Here's how he summed up the trip:

"From the first day in Mumbai to today in Japan, I think that the United States has dramatically advanced its critical goals and its strategic interest in the region."

Wow -- sounds like a gigantic success. How does he justify that?

What about the "failure" of the South Korea Free Trade Agreement? It's far from a failure, he insisted. He firmly predicted (as did the President) that it will be finalized in the next few weeks, maybe a little longer, and added: "It was more important to get it right ... than it was to try to rush it or force it at that point."

How about the push-back from other countries on China currency manipulation? Was that a failure? No, he argued, downplaying the importance of the currency issue at this summit. "That wasn't the core of the discussion that was going on in the room, which was tightly focused on what was in the G20 communique." And the communique was a success, the White House argued, because it puts in place a warning system for dangerously unbalanced trade relationships in the future.

What about the dangerously unbalanced trade relationship we already have with China? They're working on it, and insist they're making progress.

More on President Obama's Asia Trip:

Obama to Medvedev: START Vote Is 'Top Priority'
Obama: Both U.S., Asia Will Benefit From Trade
G-20 Fail to End U.S.-China Currency Feud
Despite Setbacks, Obama Confident on World Stage
Obama Voices Concerns About Mideast Peace Talks
Obama Backs India Seat on U.N. Security Council
Obama-Mania Grips Indian Media

As for India, it wasn't just the trade deals. "I do think when historians look back it will be one of those seminal moments, one of those iconic moments in the relationship between countries when historians look back on it."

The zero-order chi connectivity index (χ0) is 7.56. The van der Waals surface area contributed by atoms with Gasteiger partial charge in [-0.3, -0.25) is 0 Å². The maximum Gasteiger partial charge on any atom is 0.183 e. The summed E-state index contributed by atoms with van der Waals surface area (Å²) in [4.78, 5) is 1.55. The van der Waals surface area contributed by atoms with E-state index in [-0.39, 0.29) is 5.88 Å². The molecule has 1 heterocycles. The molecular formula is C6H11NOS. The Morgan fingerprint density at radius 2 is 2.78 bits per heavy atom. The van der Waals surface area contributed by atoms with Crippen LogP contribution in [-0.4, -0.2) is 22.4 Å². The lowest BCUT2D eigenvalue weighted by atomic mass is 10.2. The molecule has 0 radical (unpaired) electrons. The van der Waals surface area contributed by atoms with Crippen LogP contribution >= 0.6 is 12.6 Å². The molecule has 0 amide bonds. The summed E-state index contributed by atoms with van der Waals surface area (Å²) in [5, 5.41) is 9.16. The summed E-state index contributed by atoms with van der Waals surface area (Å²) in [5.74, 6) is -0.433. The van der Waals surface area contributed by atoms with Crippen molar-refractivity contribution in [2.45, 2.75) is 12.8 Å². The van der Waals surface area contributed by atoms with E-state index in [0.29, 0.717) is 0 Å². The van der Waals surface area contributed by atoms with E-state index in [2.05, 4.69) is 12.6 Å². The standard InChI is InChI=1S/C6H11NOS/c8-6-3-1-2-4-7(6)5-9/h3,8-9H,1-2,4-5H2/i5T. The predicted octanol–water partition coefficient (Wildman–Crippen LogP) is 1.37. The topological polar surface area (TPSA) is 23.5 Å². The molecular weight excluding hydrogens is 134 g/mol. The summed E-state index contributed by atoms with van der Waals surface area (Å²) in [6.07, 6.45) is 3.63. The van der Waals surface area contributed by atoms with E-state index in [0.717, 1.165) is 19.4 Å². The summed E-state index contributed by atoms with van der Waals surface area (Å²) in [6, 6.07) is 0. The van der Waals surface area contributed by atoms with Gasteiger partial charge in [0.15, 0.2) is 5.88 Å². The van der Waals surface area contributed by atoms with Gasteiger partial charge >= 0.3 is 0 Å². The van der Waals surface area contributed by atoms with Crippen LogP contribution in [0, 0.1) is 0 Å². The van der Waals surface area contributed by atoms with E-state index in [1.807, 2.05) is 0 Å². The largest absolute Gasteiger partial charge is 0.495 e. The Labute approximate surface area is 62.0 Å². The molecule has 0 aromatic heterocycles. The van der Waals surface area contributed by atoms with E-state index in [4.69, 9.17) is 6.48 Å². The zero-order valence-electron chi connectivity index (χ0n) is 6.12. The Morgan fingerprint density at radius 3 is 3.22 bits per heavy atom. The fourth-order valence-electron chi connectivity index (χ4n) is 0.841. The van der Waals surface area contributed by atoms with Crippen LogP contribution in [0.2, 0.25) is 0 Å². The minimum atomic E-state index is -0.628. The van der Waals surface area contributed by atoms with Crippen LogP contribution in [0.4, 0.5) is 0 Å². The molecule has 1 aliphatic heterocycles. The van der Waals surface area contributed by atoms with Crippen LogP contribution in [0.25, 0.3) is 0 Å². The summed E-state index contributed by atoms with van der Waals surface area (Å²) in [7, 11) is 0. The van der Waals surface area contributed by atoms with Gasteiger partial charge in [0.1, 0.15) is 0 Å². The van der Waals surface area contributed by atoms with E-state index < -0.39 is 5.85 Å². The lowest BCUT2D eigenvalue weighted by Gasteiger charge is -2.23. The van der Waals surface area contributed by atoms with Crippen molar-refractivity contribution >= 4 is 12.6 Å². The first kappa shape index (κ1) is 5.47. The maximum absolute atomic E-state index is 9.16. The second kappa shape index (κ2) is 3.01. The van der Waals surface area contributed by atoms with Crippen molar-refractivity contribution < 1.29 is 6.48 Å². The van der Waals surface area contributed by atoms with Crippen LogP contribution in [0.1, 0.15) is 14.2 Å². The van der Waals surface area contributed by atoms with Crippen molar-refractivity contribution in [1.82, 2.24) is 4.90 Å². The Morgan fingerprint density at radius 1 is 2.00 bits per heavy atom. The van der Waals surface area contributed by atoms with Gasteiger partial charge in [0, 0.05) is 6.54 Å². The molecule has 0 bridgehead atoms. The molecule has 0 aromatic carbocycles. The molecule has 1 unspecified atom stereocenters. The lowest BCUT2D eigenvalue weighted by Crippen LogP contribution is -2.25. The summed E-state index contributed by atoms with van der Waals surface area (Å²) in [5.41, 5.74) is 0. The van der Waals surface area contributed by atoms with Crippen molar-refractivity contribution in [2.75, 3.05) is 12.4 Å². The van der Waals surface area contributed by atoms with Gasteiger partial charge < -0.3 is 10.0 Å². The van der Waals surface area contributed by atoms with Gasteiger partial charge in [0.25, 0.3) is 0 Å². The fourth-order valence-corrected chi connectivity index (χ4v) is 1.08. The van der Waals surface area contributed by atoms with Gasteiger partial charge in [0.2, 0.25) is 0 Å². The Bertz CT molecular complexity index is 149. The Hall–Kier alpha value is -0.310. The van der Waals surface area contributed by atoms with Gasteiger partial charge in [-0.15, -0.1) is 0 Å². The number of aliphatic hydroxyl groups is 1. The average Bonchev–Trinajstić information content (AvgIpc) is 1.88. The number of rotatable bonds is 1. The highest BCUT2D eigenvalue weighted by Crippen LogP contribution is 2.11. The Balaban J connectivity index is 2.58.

Wow again. Really? Absolutely, he said, because the India trip "crystallized that full embrace of India as a partner and that full embrace of India as a major player on the international stage." (Not to mention a foil in dealing with both China and Pakistan.)

Specifically asked if he acknowledges ANY failures, Donilon gave barely an inch: " I think that any disagreements were really around the margin of this, and it seems to me have gotten exaggerated."

So what's the bottom line? Failure or the raving success Donilon describes?

"Time will tell" is the worst of all media cliches. But I'm afraid in this case it's accurate. If the trade agreement is finalized, China moves on currency, and seeds planted on this trip lead to opening markets to U.S. goods, in retrospect the White House will say they told us so.

But even if they do get some good long-term results, that won't eliminate the short-term perception that the White House didn't quite have it together on this trip.


Chip Reid, CBS News chief White House Correspondent
Chip Reid is CBS News' chief White House correspondent. You can read more of his posts in Hotsheet here.

  • Chip Reid

    Chip Reid is CBS News' national correspondent.